I’ve kept this under wraps, but I’m happy to announce that I’m starting a new job today! It’s pretty awesome – I’m going to be telecommuting for an agency that’s a couple hours away.  The owner is cool, and we had been introduced when I lost my job the first go-’round. He’d wanted to hire me then, but that required moving because it was a management position. I did a freelance project for them, which was awesome to work on, interesting, loads of research, and since then, he’s been gung-ho about hiring me. We found a way to make it work, and I’ve felt like the cat who ate the canary ever since. It’s nice to be appreciated for what you can do – it’s nice to be paid, too – good to have benefits, good to be wanted, and good to work for someone who understands the work involved and has an ethical approach to their business.  (I recently got confirmation a previous employer IS gouging their clients in how they are calculating net/gross – pretty skeevy, and just confirms my own perceptions of the owners and how they view their clients.)

My only worry about telecommuting is that I’ll be insane to be around when I do get out of the house. (HI! HELLO! LET US TALK! WHAT IS GOING ON? I AM CHATTY.)

Hello, Neighbor…

No, I’m not talking about Crazy Cat Lady, though she had her own personal  festival of lights last week, courtesy of the emergency-service vehicles lined up in front of her house. I’m just feeling very…. Mr. Rogers. Won’t you come in? I should put on a cardigan. (Actually, I really should, I’m kinda cold.)

Starting off 2011 very differently than I started 2010. For one thing, I’m unemployed again, as my part-time employer unceremoniously gave me the boot the day after Christmas weekend. Of course, I could have been surprised, but when you advertise for a junior buyer on internal job boards at a local agency, I’m connected enough to find out within fifteen minutes. (That happened on Dec 1, ironically, my one-year anniversary there.) I was given a nice platter of prevarications.  I tried to accept them at face value, but, frankly, there had been enough lies before that point (nothing like having to keep from the client you’re only part-time and they’ve been told you’re full time) to know that it was time for something new, shiny and distracting to take my place. I got in touch with one of my co-workers, and let him know what was going on – and warned him some of the things I’d seen and heard might mean he was next. Sure enough, he came back from vacation and got axed today. I told him when he called to just keep feeling the relief, of not having to sustain the impossible anymore.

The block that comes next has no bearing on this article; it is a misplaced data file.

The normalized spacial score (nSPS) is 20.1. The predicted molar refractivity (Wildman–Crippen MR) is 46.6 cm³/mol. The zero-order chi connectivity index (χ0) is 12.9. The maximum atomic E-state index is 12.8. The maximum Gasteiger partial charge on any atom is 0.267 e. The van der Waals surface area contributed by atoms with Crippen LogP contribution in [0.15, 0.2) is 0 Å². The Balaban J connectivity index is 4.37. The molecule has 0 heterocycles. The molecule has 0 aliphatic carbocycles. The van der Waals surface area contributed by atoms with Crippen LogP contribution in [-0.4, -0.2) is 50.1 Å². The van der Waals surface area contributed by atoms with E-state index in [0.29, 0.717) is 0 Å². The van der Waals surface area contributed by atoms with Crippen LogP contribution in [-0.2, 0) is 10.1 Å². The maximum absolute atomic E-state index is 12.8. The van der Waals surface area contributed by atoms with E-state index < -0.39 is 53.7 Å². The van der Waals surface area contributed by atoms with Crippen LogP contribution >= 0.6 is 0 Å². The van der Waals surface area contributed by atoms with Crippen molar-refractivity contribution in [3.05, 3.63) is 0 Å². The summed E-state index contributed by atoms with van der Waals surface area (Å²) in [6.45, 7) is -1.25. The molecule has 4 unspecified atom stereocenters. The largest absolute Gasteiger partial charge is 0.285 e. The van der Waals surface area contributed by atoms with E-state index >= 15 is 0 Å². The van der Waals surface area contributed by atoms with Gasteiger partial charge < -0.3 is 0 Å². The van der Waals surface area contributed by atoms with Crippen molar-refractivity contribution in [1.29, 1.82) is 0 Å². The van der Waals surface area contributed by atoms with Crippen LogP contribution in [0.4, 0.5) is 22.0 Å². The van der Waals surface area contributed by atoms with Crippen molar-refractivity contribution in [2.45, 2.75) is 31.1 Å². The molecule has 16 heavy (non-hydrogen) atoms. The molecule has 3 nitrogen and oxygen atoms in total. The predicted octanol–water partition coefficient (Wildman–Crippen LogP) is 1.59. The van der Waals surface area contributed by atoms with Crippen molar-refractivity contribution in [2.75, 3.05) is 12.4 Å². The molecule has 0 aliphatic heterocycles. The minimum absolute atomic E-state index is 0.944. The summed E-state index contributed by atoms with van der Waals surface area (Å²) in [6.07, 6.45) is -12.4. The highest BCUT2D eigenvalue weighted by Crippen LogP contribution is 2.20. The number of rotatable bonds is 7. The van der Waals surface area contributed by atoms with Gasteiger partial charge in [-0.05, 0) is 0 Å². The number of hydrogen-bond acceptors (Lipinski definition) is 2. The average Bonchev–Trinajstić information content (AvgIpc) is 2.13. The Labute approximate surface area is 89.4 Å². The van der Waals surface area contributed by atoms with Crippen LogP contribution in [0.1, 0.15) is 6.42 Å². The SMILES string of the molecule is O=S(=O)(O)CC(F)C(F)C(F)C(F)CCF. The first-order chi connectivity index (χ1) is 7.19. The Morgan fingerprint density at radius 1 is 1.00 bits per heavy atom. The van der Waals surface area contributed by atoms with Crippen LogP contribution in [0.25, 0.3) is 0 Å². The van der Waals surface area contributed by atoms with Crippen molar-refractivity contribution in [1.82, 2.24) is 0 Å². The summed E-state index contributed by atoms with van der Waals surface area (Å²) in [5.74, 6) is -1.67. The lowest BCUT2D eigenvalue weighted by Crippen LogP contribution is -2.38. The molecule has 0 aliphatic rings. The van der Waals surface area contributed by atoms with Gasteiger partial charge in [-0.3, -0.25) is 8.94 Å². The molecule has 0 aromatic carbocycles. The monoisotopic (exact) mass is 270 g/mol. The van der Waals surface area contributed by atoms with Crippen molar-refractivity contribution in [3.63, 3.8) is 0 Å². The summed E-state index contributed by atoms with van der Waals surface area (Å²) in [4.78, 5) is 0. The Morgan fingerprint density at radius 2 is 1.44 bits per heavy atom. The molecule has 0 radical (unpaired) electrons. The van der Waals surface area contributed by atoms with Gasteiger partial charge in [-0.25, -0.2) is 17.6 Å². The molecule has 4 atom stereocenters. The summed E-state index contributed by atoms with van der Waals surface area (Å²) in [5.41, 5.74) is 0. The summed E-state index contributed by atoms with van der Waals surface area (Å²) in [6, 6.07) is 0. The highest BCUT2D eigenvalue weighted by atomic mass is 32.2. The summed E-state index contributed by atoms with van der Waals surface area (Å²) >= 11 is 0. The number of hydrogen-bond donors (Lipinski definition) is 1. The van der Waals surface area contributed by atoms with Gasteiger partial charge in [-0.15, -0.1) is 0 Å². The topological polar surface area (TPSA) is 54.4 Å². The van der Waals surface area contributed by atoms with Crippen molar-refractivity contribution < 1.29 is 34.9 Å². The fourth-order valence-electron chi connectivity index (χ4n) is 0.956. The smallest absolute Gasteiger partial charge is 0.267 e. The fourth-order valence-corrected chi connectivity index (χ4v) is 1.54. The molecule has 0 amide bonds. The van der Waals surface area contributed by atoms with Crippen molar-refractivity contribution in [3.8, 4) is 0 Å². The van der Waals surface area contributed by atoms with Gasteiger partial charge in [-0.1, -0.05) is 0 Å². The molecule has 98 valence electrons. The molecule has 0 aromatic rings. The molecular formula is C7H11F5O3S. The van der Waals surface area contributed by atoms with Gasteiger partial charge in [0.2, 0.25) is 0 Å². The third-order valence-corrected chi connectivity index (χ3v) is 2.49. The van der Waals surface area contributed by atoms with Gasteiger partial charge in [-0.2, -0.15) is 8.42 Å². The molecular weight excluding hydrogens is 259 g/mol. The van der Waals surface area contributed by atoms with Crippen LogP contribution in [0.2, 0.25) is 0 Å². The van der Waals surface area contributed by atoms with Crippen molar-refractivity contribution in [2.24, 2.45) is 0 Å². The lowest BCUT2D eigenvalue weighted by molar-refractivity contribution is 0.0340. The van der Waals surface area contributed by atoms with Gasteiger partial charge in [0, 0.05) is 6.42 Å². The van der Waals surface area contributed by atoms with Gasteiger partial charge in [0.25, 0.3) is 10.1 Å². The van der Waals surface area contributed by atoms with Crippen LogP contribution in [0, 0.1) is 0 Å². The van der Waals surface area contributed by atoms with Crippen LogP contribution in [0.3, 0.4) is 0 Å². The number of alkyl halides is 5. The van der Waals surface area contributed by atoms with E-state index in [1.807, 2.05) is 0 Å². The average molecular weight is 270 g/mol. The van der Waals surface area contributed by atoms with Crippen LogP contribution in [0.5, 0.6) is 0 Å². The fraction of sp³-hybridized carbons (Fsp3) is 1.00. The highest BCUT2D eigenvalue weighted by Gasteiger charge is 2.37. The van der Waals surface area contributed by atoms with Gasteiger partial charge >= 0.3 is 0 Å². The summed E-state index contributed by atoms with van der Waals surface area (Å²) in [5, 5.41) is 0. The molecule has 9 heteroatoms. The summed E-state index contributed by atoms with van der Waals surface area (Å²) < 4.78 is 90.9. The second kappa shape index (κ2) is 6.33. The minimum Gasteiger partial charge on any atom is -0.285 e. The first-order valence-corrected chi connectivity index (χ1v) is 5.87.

So what does that mean for me? Well, I have some opportunities for freelancing, and I’ll certainly be pursuing them as much as I can. I’ll have unemployment for when that’s not active, and I’ll keep my health insurance current. I think what I learned from the last go-round is that when you feel like you’re losing your integrity, just by walking through a door, you may be losing a salary, but you’re starting the process of regaining so much more. I also learned that as much as I worried and fretted and stressed, it didn’t make one bit of difference. I feel a strange sense of calm, and assuredness, that is really rather surprising. I have great friends in the community, former colleagues, vendors and clients. And as my father said in the worst of times, it will all be ok. I’m glad I don’t own a business that is hemorrhaging money and worrying about if I’ll make payroll and what happens if one client leaves, will it all go under. One of these days, I’m going to write down all the sordid stories, and they will astonish you, children, they really will. The advertising biz tends to look a lot more Gordon Gecko and not so much Melrose Place.  (I remember my father asking me, “This business? Does it have any NICE people in it? It doesn’t seem like it does.” Yes, dad, plenty of nice people. Just not the most honorable, as some are merely glorified con artists.)

I may need to take up violin lessons, though, all my appointments for fiddling when Rome burns and whatnot. Heh.